Executive Briefings

Bad Technical Implementations and Lack of Governance Increase Risks of Failure in SOA Projects

Organizations that embark on service-oriented architecture (SOA) initiatives aimed at enterprise wide deployment must pay equal attention to technical and governance issues. Gartner today said that although the risks of SOA project failure are initially associated with bad technical implementations, risks of failure due to insufficient governance are becoming increasingly significant, as SOA scope expands.

"Actual implementations are showing that SOA requires more investment in service design governance and application integration best practice than current levels in most organisations," said Paolo.

Malinverno, research vice-president at Gartner. "At the beginning, risks of project failures are small but as the SOA project develops the risk curve increases. For this reason, organisations should never think of SOA without establishing a set of governance processes around service definition, implementation and maintenance." However, enthusiasm for SOA and its anticipated benefits results in some companies taking risky shortcuts in establishing robust governance, service development disciplines and staffing. Gartner predicts that by 2010, less than 25 percent of large companies will have the sufficient technical and organisational skills necessary to deliver enterprise wide SOA.

"Technical risks should not be under estimated either," said Massimo Pezzini, vice-president and distinguished analyst at Gartner. "The ease of use of modern SOA enabling tools hides the technical complexity of implementing a reliable SOA technology platform, but developing an enterprise-wide reliable, scalable, high performance, secure and manageable SOA infrastructure requires a level of technical command that few organisations have been able to develop."

According to Gartner these are the areas where mistakes are being made by IT operations and application managers when planning SOA implementations. Gartner's 'hit list' of the most common technological errors includes:
1. Underestimating the technical complexity of a large-scale SOA
2. Bad selection of application infrastructure components (ESB, orchestration and adapters)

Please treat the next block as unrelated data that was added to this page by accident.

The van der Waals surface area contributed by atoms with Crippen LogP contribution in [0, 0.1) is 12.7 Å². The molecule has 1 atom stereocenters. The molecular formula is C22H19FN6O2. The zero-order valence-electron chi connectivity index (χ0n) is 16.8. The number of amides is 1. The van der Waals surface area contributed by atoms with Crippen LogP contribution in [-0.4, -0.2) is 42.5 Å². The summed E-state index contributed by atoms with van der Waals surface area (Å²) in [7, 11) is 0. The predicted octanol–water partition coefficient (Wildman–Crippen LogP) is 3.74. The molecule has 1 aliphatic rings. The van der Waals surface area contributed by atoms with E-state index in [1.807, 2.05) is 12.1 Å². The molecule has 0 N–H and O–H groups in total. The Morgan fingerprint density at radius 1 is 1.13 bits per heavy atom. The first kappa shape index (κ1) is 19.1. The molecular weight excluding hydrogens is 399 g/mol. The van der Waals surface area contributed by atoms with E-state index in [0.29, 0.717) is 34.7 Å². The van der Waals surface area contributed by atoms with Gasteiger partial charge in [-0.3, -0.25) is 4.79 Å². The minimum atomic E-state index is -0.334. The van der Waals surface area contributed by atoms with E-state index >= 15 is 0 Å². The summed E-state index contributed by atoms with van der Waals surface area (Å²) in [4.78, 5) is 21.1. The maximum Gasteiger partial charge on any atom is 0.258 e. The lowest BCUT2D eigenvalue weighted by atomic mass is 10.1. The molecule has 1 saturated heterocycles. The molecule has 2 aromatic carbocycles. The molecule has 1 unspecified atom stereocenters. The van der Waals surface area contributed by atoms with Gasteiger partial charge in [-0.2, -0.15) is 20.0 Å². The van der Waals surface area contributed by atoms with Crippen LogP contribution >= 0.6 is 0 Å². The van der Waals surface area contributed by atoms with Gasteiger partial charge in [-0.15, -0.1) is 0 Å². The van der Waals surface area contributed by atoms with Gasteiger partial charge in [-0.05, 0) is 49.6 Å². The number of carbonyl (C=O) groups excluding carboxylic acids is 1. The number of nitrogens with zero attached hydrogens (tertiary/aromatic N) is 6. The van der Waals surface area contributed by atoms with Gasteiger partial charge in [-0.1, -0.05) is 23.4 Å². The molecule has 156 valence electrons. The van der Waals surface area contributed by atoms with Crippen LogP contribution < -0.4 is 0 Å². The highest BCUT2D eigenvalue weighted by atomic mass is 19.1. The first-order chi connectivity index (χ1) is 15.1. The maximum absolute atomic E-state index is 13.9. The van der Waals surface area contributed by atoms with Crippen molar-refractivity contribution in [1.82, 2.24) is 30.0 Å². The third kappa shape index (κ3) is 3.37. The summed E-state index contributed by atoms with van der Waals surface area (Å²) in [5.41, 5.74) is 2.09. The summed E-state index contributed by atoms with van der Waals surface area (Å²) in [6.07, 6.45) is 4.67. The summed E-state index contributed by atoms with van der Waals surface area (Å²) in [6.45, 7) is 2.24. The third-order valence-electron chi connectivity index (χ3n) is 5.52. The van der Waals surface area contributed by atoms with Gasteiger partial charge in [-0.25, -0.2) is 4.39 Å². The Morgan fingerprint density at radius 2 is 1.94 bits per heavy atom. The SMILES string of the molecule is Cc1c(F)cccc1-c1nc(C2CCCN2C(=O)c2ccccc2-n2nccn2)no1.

3. Insufficient validation of the SOA enabling technical infrastructure implementation (for example, no proof of concept and no stress tests)
4. SOA infrastructure, services and consumer applications are insufficiently instrumented for security/management/troubleshooting
5. Too-coarse/too-fine service granularity
6. Insufficient/not up-to-date documentation

Gartner's 'hit list' of the most common organizational errors includes:
1. Overlooking governance
2. Thinking an SOA project should be organised just like any other application development (AD) project3. Not anticipating service number explosions in a maturing SOA
4. Giving up on an integration competency center or SOA center of excellence
5. Outsourcing architects (or not having them at all)

"In order to avoid the most common technical implementation mistakes, we recommend that organizations design their SOA technical infrastructure on the basis of their real functional and nonfunctional (e.g., performance, availability and security) requirements and not on the basis of theoretic models. Selecting proven and referenced SOA infrastructure products is also vital," said Mr Pezzini. Organizations must also architect their SOA infrastructure so that it can be easily monitored and provide all the information required to debug SOA applications. "Finally testing is critical and at least 25 percent of the effort in a SOA project should be dedicated to this activity," he added.

From an organizational point of view, there is no "one size fits all" approach governance. "Too little or too much governance will kill an SOA project, companies need just enough governance," Mr Malinverno said. When looking at their governance arrangements, organizations need to ensure that their governance arrangements are not too sophisticated and disproportional to their company size, organization and culture. They also need to realise that they can not do without an integration competency centrr (ICC) or SOA center of excellence (CoE).